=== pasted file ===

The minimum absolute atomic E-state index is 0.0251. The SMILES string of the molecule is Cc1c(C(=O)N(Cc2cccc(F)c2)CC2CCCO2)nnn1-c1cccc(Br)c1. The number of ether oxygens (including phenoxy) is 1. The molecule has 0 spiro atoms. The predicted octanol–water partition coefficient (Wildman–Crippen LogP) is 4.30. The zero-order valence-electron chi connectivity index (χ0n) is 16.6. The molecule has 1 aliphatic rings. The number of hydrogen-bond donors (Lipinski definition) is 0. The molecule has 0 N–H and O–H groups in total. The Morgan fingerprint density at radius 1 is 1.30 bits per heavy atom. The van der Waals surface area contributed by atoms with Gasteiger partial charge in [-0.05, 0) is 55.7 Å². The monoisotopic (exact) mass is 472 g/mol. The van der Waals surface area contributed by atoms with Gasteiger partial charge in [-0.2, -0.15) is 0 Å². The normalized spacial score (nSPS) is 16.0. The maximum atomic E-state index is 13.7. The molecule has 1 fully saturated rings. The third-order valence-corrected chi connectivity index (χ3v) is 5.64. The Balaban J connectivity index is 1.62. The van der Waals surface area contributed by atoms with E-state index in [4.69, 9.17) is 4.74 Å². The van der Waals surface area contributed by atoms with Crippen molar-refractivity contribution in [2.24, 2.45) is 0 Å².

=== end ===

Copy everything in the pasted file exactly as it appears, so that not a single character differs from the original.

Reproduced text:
The minimum absolute atomic E-state index is 0.0251. The SMILES string of the molecule is Cc1c(C(=O)N(Cc2cccc(F)c2)CC2CCCO2)nnn1-c1cccc(Br)c1. The number of ether oxygens (including phenoxy) is 1. The molecule has 0 spiro atoms. The predicted octanol–water partition coefficient (Wildman–Crippen LogP) is 4.30. The zero-order valence-electron chi connectivity index (χ0n) is 16.6. The molecule has 1 aliphatic rings. The number of hydrogen-bond donors (Lipinski definition) is 0. The molecule has 0 N–H and O–H groups in total. The Morgan fingerprint density at radius 1 is 1.30 bits per heavy atom. The van der Waals surface area contributed by atoms with Gasteiger partial charge in [-0.05, 0) is 55.7 Å². The monoisotopic (exact) mass is 472 g/mol. The van der Waals surface area contributed by atoms with Gasteiger partial charge in [-0.2, -0.15) is 0 Å². The normalized spacial score (nSPS) is 16.0. The maximum atomic E-state index is 13.7. The molecule has 1 fully saturated rings. The third-order valence-corrected chi connectivity index (χ3v) is 5.64. The Balaban J connectivity index is 1.62. The van der Waals surface area contributed by atoms with E-state index in [4.69, 9.17) is 4.74 Å². The van der Waals surface area contributed by atoms with Crippen molar-refractivity contribution in [2.24, 2.45) is 0 Å².